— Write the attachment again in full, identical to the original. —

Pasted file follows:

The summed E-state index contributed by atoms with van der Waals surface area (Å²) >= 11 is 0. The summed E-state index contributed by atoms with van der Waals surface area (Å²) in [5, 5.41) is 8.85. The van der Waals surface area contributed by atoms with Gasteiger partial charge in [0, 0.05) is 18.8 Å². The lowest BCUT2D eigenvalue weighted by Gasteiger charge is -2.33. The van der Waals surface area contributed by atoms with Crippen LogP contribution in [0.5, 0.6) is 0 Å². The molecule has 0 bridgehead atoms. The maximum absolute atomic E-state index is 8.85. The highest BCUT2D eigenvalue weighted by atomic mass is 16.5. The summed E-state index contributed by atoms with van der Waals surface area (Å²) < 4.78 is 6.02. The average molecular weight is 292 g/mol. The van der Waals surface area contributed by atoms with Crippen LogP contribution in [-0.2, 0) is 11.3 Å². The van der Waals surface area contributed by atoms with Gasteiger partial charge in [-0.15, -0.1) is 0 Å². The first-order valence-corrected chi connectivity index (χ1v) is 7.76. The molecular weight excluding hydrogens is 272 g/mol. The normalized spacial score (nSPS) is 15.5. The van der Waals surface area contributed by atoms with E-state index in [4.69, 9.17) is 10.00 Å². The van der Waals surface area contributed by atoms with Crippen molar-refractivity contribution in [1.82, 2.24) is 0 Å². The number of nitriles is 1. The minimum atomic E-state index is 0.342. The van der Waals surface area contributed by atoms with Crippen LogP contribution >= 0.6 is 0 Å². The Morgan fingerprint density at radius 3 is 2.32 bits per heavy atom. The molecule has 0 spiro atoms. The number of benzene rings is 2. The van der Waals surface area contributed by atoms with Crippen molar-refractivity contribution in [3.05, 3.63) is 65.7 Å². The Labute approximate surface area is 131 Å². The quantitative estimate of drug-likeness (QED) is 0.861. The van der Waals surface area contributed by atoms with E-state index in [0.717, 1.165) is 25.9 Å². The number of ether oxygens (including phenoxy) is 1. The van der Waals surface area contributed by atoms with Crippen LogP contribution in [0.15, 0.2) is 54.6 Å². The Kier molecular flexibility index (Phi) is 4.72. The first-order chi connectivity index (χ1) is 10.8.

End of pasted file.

The summed E-state index contributed by atoms with van der Waals surface area (Å²) >= 11 is 0. The summed E-state index contributed by atoms with van der Waals surface area (Å²) in [5, 5.41) is 8.85. The van der Waals surface area contributed by atoms with Gasteiger partial charge in [0, 0.05) is 18.8 Å². The lowest BCUT2D eigenvalue weighted by Gasteiger charge is -2.33. The van der Waals surface area contributed by atoms with Crippen LogP contribution in [0.5, 0.6) is 0 Å². The molecule has 0 bridgehead atoms. The maximum absolute atomic E-state index is 8.85. The highest BCUT2D eigenvalue weighted by atomic mass is 16.5. The summed E-state index contributed by atoms with van der Waals surface area (Å²) < 4.78 is 6.02. The average molecular weight is 292 g/mol. The van der Waals surface area contributed by atoms with Crippen LogP contribution in [-0.2, 0) is 11.3 Å². The van der Waals surface area contributed by atoms with Gasteiger partial charge in [-0.15, -0.1) is 0 Å². The first-order valence-corrected chi connectivity index (χ1v) is 7.76. The molecular weight excluding hydrogens is 272 g/mol. The normalized spacial score (nSPS) is 15.5. The van der Waals surface area contributed by atoms with E-state index in [4.69, 9.17) is 10.00 Å². The van der Waals surface area contributed by atoms with Crippen molar-refractivity contribution in [1.82, 2.24) is 0 Å². The number of nitriles is 1. The minimum atomic E-state index is 0.342. The van der Waals surface area contributed by atoms with Crippen LogP contribution >= 0.6 is 0 Å². The Morgan fingerprint density at radius 3 is 2.32 bits per heavy atom. The molecule has 0 spiro atoms. The number of benzene rings is 2. The van der Waals surface area contributed by atoms with Crippen molar-refractivity contribution in [3.05, 3.63) is 65.7 Å². The Labute approximate surface area is 131 Å². The quantitative estimate of drug-likeness (QED) is 0.861. The van der Waals surface area contributed by atoms with E-state index in [0.717, 1.165) is 25.9 Å². The number of ether oxygens (including phenoxy) is 1. The van der Waals surface area contributed by atoms with Crippen LogP contribution in [0.15, 0.2) is 54.6 Å². The Kier molecular flexibility index (Phi) is 4.72. The first-order chi connectivity index (χ1) is 10.8.